New York State is set to release a draft blueprint for its offshore wind-energy ambitions in a matter of days or weeks, a plan that could ultimately result in 1,430 power-producing turbines spinning in federal waters from New Jersey to Rhode Island, including two potential sites directly off Long Island.
The New York State Energy Research and Development Authority on Friday said the draft blueprint will “describe the benefits of developing New York’s offshore wind potential and outline how the state will collect and document feedback.” Stakeholders include consumers, utilities, environmental groups, coastal communities, commercial fisherman and the maritime industry, the authority said. It said the blueprint will be released “this month.”
A final Offshore Wind Master Plan will provide “strategic options to support properly sited offshore wind development to combat climate change,” it said.
While NYSERDA wouldn’t discuss the blueprint directly last week, the state telegraphed its ambitions for offshore wind energy in a cost analysis released as part of its recently approved Clean Energy Standard, which seeks to derive 50 percent of state energy from renewable resources by 2030.
As previously reported in Newsday, the April report identified six potential wind energy areas for that study, five of which it determined as the “closest, most advanced and/or most representative of the wind-resource potential.”
In all, the state said, a maximum of 11,440 megawatts of wind power can be garnered from the sites off New York. Each megawatt of offshore wind energy powers about 320 average homes, according to the American Wind Energy Association, a trade group. The state estimates the cost for wind is about $5.2 million a megawatt, a figure that could decline gradually as more farms are built.
The state analysis laid out an aggressive building schedule for offshore wind farms, starting with 50 turbines in the first year and ramping up each year to 240 by year 11.
NYSERDA’s April cost analysis included a potential site 12 miles from the coast of the South Fork, where the state indicated a possible 3,081 megawatts of power could be harnessed from some 385 turbines. Local officials in Southampton and East Hampton towns have already expressed disfavor with such a site, although they favor another proposed by Deepwater Wind some 30 miles from Montauk Point in waters off Rhode Island.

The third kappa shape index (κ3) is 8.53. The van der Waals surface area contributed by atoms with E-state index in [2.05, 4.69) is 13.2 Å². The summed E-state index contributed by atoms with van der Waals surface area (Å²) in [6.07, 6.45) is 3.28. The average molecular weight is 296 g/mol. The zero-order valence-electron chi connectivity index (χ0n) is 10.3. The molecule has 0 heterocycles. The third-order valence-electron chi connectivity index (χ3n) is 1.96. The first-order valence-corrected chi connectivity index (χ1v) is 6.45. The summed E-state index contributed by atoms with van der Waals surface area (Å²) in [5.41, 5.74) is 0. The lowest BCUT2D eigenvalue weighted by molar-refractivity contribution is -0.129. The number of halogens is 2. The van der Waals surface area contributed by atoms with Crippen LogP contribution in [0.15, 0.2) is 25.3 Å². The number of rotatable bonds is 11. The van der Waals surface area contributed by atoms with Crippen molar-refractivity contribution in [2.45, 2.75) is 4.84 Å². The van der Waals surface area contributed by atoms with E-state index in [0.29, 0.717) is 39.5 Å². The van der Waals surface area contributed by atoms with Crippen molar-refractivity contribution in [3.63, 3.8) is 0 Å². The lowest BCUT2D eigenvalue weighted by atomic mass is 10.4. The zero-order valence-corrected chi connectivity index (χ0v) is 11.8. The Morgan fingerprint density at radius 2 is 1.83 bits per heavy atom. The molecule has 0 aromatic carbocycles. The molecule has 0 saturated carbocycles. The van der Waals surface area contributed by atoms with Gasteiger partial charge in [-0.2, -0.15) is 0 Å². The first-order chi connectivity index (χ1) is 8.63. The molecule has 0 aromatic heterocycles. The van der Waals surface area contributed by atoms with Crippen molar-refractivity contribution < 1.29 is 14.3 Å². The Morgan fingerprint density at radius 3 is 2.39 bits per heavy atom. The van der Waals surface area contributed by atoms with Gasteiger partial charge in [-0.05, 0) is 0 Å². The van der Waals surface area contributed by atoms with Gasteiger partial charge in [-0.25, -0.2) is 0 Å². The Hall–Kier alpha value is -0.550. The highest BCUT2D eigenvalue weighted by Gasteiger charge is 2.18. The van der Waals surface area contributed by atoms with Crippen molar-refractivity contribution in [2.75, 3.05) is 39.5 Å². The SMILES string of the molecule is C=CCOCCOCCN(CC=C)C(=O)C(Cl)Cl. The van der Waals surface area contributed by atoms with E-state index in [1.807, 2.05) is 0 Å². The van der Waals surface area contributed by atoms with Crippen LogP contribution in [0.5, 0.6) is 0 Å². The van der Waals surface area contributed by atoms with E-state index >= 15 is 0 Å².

An NYSERDA spokeswoman emphasized, “No decisions on offshore wind development areas will be made without extensive input from local communities, the commercial fishing and maritime industries, environmental advocates and other key stakeholders.”
The state may not propose wind farms on all areas of the map, NYSERDA said, and may consider other areas entirely.
The turbines would deliver power through connection points throughout downstate New York. Undersea cables analyzed by the state could connect at two LIPA transmission connecting points at Shore Road on Hempstead Harbor in Western Nassau. Other connection points reviewed include one in Westchester owned by Con Edison, an Astoria connecting point owned by the New York Power Authority, and another on Brooklyn’s Gowanus Canal owned by Con Edison.
The study described the Hamptons wind farm and another about 20 miles off the coast of central Suffolk as the “most representative” of the five sites studied because of their better offshore wind resources and “mid-depth” water. Generally the deeper the water and the farther away the turbines, the more expensive a wind farm becomes.
Two proposals — a LIPA deep-water project and NYSERDA-led plan — are already moving forward. LIPA trustees had been scheduled to vote on a wind-energy proposal from Deepwater Wind that proposes to place 15 turbines some 450 feet high in waters south of Rhode Island. LIPA staff is expected to recommend the project, and trustees are expected to vote to authorize LIPA to negotiate a contract with Deepwater by early next year.
But LIPA has been mum on the topic since NYSERDA requested its trustees delay their vote last month to await the blueprint. LIPA spokesman Sid Nathan said the authority is awaiting release of the state blueprint, and deferred to NYSERDA. Also, he said, “LIPA cannot comment on details of the generation project which is still under negotiation.”
While studies, approvals and construction generally require up to seven years to complete, LIPA has previously said it expects to “expedite” the process and have the Deepwater wind farm up and running by the end of 2022. A Deepwater official declined a request for interviews. The developer last week reached a milestone by installing turbine blades on the first U.S. offshore wind farm off the coast of Block Island.
The proposed 90-megawatt Deepwater wind farm, if approved, will produce somewhat less than that amount of power, both because of the intermittent nature of wind and because of a loss of power that comes from sending it over a 30-mile-plus cable, a phenomenon known as line loss. LIPA declined to specify the amount of line loss of the Deepwater project, suggesting it was one of the details that remained “under negotiation.”
Earlier this year, NYSERDA commandeered a separate project that had been initiated by LIPA in 2008 to build up to 700 megawatts of wind power off the coast of Long Beach. The federal government is expected to begin a lease auction for that 81,000-acre wind-energy area later this year, and NYSERDA will be the state’s lead bidder. At least two other companies have expressed an interest in bidding.
If it wins, NYSERDA has said it will hold an auction of its own to contract out construction of the wind farm, while the state itself conducts the numerous studies required for approval.
New York State already has 1,014 land-based wind turbines, mostly upstate, providing 1,749 megawatts, according to the wind energy association trade group.